Monday, December 22, 2008

Spirit of the Law: Chanukah #15-#16

(Kitzur Shulchan Aruch 139:15) “We light the Chanukah candles in the synagogue in order to publicize the miracle, but with the public lighting one still does not discharge his obligation to light the candles in his own home.”
The Belzer Rebbe, shlit”a, said that we light the menorah in our house to draw the Beis Hamikdash to us. This is to show us that if we want to, we can elevate our house to the level of the Beis Hamikdash. We each light because each person has a specific portion in Torah that no one else can reveal. Reb Nosson of Breslov, zt”l, writes that we must encourage ourselves with the idea that we each have a unique mission in life. What we can accomplish, not even the most righteous who has already entered into his reward in Gan Eden can claim. As the verse says: “The living, the living, shall praise You, as I do this day!” We can now understand why we light the candles in the synagogue. The whole point of the candles is to draw the Beis Hamikdash to our home. We light in shul because before we can draw the Shechinah into our home (which represents our everyday existence), we must first draw the Shechinah to us when we are in shul (when we pray)!

(Kitzur Shulchan Aruch 139:16) “A blind person should pay someone to be included in his lighting of the Chanukah candles. If he is unable, then his wife should light for him. If that is not feasible, he should light with someone else helping him.”
The Mekor Chaim, zt”l, writes that a “blind” person is one who does not endeavor to correct his negative character traits. Such a person cannot possibly feel the light of Chanukah on his own. If he joins with someone else who can, he has a chance of regaining his spiritual sight. If not, then at least his wife may be able to help him. Even though he is in his own environment with his wife every day and has remained oblivious, perhaps she can help him discover what he needs to correct in himself. If not, he certainly is not worthy of lighting for her! As a last resort, he should light with the aid of someone else. Maybe this will wake him up. However, since he is still in his own environment and his helper is only a transitional figure in his life, it seems exceedingly unlikely that he will succeed. May Hashem help us all to go from darkness into light!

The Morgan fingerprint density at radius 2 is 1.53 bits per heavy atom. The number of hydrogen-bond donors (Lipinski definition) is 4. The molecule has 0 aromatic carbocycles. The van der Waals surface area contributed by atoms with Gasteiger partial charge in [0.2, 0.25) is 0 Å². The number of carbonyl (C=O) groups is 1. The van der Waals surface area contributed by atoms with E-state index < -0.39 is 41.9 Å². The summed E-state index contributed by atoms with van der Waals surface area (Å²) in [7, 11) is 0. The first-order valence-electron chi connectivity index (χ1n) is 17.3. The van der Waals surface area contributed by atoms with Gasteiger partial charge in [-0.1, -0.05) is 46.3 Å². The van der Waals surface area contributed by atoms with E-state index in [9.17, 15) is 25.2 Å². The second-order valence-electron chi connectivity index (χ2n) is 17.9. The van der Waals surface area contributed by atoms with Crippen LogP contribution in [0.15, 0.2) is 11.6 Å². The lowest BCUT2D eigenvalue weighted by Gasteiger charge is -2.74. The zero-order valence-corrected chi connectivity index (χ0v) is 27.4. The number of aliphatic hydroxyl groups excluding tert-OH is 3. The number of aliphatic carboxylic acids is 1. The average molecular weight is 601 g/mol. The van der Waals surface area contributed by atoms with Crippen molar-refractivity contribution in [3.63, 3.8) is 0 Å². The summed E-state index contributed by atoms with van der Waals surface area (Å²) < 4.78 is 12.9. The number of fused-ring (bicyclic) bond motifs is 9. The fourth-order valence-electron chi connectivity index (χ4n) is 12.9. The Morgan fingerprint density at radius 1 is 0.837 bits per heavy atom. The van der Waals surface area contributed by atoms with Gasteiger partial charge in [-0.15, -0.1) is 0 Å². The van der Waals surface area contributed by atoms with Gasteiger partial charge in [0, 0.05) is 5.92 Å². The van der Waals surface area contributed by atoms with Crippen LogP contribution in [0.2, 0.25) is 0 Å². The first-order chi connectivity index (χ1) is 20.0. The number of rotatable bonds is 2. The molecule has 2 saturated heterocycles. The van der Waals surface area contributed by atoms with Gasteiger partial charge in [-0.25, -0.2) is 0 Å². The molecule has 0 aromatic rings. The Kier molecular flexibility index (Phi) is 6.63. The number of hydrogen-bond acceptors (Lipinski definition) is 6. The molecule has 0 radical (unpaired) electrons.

Neil Harris said...

This was great. I actually was discussing the same KSA (regarding a blind person) over Shabbos with someone and the Mekor Chaim you quote is beautiful!!
A Freilichen Chanukah to you and your family.

Micha Golshevsky said...

I wish you and yours an illuminating chanukah as well.
I also really like this piece. Hashem should help us fulfill it!

Yaakov Levy said...

thanks so much for all of this. it's really great and strengthens my neshama for chanukah. these days, israel needs all the chizuk we can get; and your posts from breslov are definitely a warming fire.
yasher koach!